There is nothing better than having people come to visit! Spending quality time with friends and family is a priceless experience, but why do the kids start acting like lunatics? All schedules and routines suddenly become foggy as if they’ve never done it before. People call it showing off, but I call it embarrassing.
By Nicole Nowitzki
Suddenly, screaming, throwing tantrums, smart mouthing, and not listening are considered acceptable to children when people stop by the house. They test the limits with company to see if they will reprimand them, and they ultimately want to see if their parents will lay into them during the visit.
This happens many times throughout childhood. When they start school or daycare, they test the waters and their limits with their teacher and staff. When they go to their friend’s houses, they tend to have better behavior because they want to be invited back. When they participate in sports or extracurricular activities, they need to determine if their coach or advisor is going to have an iron fist or be a bit more relaxed.
As a public-school teacher, I know how important it is to teach respect for adults. Then, when your children act like fools, it makes you wonder what you need to do to manage the behavior. There is a meme going around on the internet that depicts two different scenes. One scene shows a child on the other side of the teacher’s desk, and the parents are standing behind the teacher. The second scene shows a new trend happening today where the parents are standing behind the child, and the child has an obnoxious smirk on their face. This is shockingly real.
Had I received a phone call home from a teacher, or any other adult, my mother would have made me regret it, and I certainly would have thought twice about doing that behavior again. Now, whenever I would call home, you would never believe how many times I’ve had to defend the comment, “My child would never do that!” You can bet your bottom dollar that I will never say that about my children. Sometimes, children make poor decisions, fall into peer pressure, or get bullied into doing something unacceptable. I know that my children will fall. I know they will make mistakes. I just hope they trust me or another adult enough to talk about it.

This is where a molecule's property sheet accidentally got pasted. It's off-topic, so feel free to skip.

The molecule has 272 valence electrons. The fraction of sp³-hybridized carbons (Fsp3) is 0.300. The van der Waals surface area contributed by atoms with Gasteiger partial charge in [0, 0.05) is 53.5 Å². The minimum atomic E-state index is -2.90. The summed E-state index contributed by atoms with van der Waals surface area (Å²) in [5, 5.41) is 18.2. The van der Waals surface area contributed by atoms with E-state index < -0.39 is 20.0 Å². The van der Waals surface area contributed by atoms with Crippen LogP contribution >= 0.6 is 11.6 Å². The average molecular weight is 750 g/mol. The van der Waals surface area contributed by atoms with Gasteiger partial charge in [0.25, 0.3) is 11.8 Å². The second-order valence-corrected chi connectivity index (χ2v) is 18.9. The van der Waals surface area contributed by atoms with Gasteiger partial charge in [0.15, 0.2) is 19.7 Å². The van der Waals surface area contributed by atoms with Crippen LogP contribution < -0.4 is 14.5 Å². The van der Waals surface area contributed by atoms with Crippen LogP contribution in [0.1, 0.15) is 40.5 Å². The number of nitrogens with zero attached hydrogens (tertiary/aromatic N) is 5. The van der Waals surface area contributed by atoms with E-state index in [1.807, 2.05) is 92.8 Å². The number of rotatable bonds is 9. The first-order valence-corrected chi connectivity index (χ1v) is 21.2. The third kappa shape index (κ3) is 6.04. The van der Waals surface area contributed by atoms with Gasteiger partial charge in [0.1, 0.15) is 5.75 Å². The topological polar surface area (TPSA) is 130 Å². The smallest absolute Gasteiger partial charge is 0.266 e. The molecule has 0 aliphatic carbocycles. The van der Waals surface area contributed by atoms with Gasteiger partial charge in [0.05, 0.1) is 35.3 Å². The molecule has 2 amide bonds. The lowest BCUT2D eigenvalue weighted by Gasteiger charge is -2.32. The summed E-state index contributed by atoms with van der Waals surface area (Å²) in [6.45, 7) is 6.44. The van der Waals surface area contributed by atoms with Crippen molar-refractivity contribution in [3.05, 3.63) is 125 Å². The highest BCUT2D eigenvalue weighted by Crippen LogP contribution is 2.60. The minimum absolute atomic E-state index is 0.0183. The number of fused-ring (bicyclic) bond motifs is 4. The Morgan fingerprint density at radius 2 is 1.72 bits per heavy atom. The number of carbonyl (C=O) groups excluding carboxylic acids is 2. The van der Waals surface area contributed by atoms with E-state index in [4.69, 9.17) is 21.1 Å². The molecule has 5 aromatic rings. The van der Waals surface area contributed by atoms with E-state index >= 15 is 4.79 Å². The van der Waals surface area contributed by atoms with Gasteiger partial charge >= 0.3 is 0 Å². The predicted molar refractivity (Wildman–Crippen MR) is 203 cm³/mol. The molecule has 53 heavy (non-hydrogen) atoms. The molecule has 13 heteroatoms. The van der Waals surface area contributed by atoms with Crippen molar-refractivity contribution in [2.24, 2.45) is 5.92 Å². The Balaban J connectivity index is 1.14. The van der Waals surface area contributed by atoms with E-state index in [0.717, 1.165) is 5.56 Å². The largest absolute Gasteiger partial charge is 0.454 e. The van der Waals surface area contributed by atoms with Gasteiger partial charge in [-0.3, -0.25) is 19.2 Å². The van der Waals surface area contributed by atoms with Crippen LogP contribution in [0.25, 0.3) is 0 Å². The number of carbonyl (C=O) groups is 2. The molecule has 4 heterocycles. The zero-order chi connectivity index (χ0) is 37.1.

My children are not perfect. Anyone that believes their children are perfect are either naïve or blind. I’ve stepped in on bullying several times, and for some reason, the parents said that I was lying and explained that their angel would never do anything like that. I was shocked! An adult wouldn’t take another adult’s word as truth. What would I gain by lying? I pray that my children know that I will always side with an adult. If someone tells me you were acting a certain way, I will definitely listen to my child’s side of the story, but ultimately, children will mastermind anything to prevent getting into trouble.
Conferencing is shockingly effective. When a child is lying, they are less likely to lie in front of someone that knows the truth. I will haul my child back to the park, to the school, or to a friend’s house to show that they will not be allowed to lie. Really, there is not much worse than a liar. Lying is the gateway other destructive behavior, and if they don’t have consequences, they will continue down a very dangerous path.
When push comes to shove, we have no idea how our children will grow up. We can fantasize about all of the wonderful things they will do, but if we don’t participate in molding them, others will. Remember, we made mistakes as children, and our children will, too. We should step up and teach them the value in kindness, love, truth, and respect of all people.